Register here. This is a hybrid event. All are welcome to join virtually via Zoom. In-person attendance is limited to NYU students, faculty, and staff only.
The Runasimi Outreach Collective from NYU invites you to an artist talk by Karina Aguilera Skvirsky focusing on her works The Perilous Journey of Maria Rosa Palacios and How to build a wall and other ruins. Skvirsky is a multidisciplinary artist whose practice began in photography and grew into video and performance. Please register at the link for access to watch the short films.
Skvirsky: “In the late 1970s I lived in Guayaquil (Ecuador), the city where my mother was born. The contrast between my memories and experiences in Ecuador with my life in the US has been central to my practice, which uses personal narratives as a gateway to explore broader questions of place, identity and nationhood.”
About the Works
The Perilous Journey of Maria Palacios is a performance-based film that draws parallels between a teenage girl’s journey through the mountains of Ecuador and the indigenous and Jamaican workers who constructed the most dangerous stretch of railway in the world.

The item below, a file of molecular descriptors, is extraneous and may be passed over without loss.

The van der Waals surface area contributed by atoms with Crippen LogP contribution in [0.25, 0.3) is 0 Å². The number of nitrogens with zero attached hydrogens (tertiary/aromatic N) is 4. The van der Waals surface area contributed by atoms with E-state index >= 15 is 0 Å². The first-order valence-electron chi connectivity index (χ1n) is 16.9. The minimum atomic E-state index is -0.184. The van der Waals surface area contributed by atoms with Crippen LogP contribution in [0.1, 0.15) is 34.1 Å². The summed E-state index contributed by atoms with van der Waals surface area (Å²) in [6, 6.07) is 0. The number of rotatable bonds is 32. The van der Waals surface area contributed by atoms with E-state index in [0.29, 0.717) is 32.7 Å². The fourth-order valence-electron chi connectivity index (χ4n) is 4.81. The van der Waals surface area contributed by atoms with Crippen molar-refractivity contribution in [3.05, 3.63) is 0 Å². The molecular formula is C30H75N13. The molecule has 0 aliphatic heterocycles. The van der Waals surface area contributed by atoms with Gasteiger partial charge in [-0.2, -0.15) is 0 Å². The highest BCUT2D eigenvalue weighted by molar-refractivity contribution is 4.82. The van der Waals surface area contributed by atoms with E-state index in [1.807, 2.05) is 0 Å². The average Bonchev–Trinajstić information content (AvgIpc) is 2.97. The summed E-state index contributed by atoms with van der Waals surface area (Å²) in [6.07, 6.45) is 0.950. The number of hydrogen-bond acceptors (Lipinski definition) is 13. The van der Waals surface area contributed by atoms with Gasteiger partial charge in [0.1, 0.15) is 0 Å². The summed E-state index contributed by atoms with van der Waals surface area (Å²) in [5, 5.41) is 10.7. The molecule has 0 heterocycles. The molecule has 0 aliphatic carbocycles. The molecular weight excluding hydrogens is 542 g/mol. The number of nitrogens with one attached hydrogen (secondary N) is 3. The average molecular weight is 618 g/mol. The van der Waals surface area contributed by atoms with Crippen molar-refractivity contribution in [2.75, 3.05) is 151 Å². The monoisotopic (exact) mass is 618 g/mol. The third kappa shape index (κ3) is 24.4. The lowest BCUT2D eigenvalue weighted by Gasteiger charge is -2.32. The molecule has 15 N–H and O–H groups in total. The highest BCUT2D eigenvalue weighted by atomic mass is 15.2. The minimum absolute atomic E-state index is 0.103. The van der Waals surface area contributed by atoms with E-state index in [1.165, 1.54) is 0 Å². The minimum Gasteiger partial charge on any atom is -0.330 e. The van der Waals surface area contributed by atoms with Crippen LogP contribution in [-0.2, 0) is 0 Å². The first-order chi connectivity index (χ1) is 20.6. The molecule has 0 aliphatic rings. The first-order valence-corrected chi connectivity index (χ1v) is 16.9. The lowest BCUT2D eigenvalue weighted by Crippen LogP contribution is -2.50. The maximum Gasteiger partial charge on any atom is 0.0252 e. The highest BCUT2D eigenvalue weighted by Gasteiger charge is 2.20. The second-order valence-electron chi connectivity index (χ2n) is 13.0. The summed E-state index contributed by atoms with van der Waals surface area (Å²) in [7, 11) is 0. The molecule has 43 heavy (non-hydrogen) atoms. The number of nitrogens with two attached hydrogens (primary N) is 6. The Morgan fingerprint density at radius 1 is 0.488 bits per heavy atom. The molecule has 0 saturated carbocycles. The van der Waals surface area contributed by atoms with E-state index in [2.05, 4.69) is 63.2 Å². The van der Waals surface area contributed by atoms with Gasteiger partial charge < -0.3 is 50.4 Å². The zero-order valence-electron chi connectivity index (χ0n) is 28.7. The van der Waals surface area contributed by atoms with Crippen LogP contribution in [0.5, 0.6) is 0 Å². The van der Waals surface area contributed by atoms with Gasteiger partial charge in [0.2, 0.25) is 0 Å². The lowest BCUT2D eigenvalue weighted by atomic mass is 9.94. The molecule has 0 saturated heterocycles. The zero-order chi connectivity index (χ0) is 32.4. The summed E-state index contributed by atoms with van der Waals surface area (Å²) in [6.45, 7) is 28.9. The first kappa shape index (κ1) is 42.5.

How to build a wall and other ruins is a video installation and a series of photography-based sculptures that absorb the debates around the engineering feats of Inca architecture to reimagine labor and its documentation, depict the gulf between theory and practice, and insert the body into an archeological site.
About the Artist
Karina Aguilera Skvirsky (b.1969, Providence, RI) is a multidisciplinary artist whose practice began in photography and grew into video and performance. In 2019, she received a grant from Creative Capital to produce Sacred Geometry, a series of hand-cut photographic collages and How to build a wall and other ruins, a project that includes a multi-channel video installation and live performances. She has exhibited Sacred Geometry in solo exhibitions at Museo Amparo in Puebla, Mexico and Ponce + Robles Gallery in Madrid, Spain. How to Build a Wall and Other Ruins premiered at the XVth Cuenca Biennial, curated by Blanca de la Torre in December 2021. Other important international exhibitions include her participation in Impermanence, the XIII Cuenca Biennial (Ecuador) curated by Dan Cameron in 2016 and There is always a cup of sea for man to sail, the 29th São Paulo Biennial in Brazil (2010).